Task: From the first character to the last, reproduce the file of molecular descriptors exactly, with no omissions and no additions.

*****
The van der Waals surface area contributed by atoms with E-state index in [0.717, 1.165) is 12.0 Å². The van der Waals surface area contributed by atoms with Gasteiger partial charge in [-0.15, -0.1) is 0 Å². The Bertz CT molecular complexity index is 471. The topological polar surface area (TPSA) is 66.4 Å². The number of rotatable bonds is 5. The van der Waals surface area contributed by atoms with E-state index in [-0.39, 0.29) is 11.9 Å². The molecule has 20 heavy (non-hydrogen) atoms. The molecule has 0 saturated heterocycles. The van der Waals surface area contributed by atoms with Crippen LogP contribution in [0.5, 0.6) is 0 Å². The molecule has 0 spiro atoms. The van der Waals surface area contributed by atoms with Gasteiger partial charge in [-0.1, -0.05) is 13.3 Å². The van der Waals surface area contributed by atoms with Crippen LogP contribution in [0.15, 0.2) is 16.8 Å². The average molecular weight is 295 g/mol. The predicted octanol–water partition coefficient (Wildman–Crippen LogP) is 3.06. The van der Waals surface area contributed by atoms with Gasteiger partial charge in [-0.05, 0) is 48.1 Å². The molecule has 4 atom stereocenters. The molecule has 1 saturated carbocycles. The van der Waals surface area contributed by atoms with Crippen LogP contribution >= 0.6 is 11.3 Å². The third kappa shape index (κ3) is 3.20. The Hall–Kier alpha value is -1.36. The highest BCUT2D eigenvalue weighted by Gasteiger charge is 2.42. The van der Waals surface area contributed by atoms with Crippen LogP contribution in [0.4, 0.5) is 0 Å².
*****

The van der Waals surface area contributed by atoms with E-state index in [0.717, 1.165) is 12.0 Å². The van der Waals surface area contributed by atoms with Gasteiger partial charge in [-0.15, -0.1) is 0 Å². The Bertz CT molecular complexity index is 471. The topological polar surface area (TPSA) is 66.4 Å². The number of rotatable bonds is 5. The van der Waals surface area contributed by atoms with E-state index in [-0.39, 0.29) is 11.9 Å². The molecule has 20 heavy (non-hydrogen) atoms. The molecule has 0 saturated heterocycles. The van der Waals surface area contributed by atoms with Crippen LogP contribution in [0.5, 0.6) is 0 Å². The molecule has 0 spiro atoms. The van der Waals surface area contributed by atoms with Gasteiger partial charge in [-0.1, -0.05) is 13.3 Å². The van der Waals surface area contributed by atoms with Crippen LogP contribution in [0.15, 0.2) is 16.8 Å². The average molecular weight is 295 g/mol. The predicted octanol–water partition coefficient (Wildman–Crippen LogP) is 3.06. The van der Waals surface area contributed by atoms with Gasteiger partial charge in [-0.05, 0) is 48.1 Å². The molecule has 4 atom stereocenters. The molecule has 1 saturated carbocycles. The van der Waals surface area contributed by atoms with Crippen LogP contribution >= 0.6 is 11.3 Å². The third kappa shape index (κ3) is 3.20. The Hall–Kier alpha value is -1.36. The highest BCUT2D eigenvalue weighted by Gasteiger charge is 2.42. The van der Waals surface area contributed by atoms with Crippen LogP contribution in [0.4, 0.5) is 0 Å².